Pretty good muscular electronica from Redukt, a duo of tough guys from Moscow named Alexander Vasiliev and Nikolai Turchinski. Well, one of the pair looks a pretty rough customer, with his shaved head and arm tatoos and fairly powerful forearms. The other has glasses and a more presentable hairstyle and, despite geeky appearances, may act as the “brains” in this gang and plans the bank robberies which the other mug has to execute. They make their music on Otho (KVITNU 46) using analog synths, drum machines, and “computer hard drives with pickups”, the latter suggestive of some sort of digital input to the overall production.
I’m sure there’s plenty more threatening and aggressive music being made in the name of Dark Techno or Black Reverbo-Feedback just now, but what I enjoy about the five tracks on Otho is the relentless hammering of pulses and beats, which are used to drive home a near-blank statement, a reflection on the world that refuses emotional attachment and is pretty much numb and deadened to a very extreme degree. To put it another way, Redukt don’t care about anything or anybody, and are prepared to propel the steamroller of indifference over all the good things in this world, flattening out all the distinctive qualities in the process.
To further advance this thesis, let me point out that all five track titles are simply anagrams of the same four-letter word ‘Otho’ – ‘Ooth’, ‘Tooh’, ‘Otoh’ and so on. I note the care with which they avoid the only permutation that would form an actual word ‘Hoot’. This demonstrates two things: (1) Redukt understand that language is just becoming monsyllabic gibberish these days, as demonstrated by 99% of what passes over people’s mobile phones and texting devices; and (2) they appreciate that everything we say and do is now treated as signs of equal value, in a post-modern world where skills, experience, intelligence and discrimination count for nothing.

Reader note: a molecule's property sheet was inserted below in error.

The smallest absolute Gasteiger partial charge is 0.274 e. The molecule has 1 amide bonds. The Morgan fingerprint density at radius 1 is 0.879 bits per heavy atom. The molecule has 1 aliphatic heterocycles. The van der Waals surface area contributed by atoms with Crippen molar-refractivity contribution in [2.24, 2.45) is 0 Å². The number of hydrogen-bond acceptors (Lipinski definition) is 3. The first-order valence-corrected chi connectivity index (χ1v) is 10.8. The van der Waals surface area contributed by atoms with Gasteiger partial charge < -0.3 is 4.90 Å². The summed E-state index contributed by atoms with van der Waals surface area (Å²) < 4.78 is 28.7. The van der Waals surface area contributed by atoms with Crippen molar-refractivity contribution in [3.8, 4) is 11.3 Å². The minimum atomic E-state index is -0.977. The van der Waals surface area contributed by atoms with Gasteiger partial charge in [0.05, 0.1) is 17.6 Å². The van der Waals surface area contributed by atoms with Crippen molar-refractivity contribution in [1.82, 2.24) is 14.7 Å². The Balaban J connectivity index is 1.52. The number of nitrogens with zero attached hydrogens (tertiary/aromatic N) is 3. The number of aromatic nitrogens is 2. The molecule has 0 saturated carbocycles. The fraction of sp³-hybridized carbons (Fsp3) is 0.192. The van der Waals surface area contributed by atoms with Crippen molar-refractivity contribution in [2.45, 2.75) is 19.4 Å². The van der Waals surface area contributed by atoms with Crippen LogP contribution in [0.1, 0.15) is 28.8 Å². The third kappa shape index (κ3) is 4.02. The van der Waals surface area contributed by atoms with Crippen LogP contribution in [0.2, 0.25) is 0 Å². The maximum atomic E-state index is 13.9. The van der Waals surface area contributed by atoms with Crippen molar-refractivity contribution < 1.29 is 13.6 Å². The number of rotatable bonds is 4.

I regard this release as a strong metaphor for what is happening in the world today, and suggest that Redukt are skilled at depicting a general emotional crippling of our minds, bodies, and senses. Issued in a very fine die-cut sleeve designed by house artist Zavoloka; the colour part of the artwork is inserted inside a window-mount, effectively. From 3rd October 2016.
The title of this post is a reference to a character who appeared in the adventures of Captain Future, a pulp sci-fi classic from the 1940s.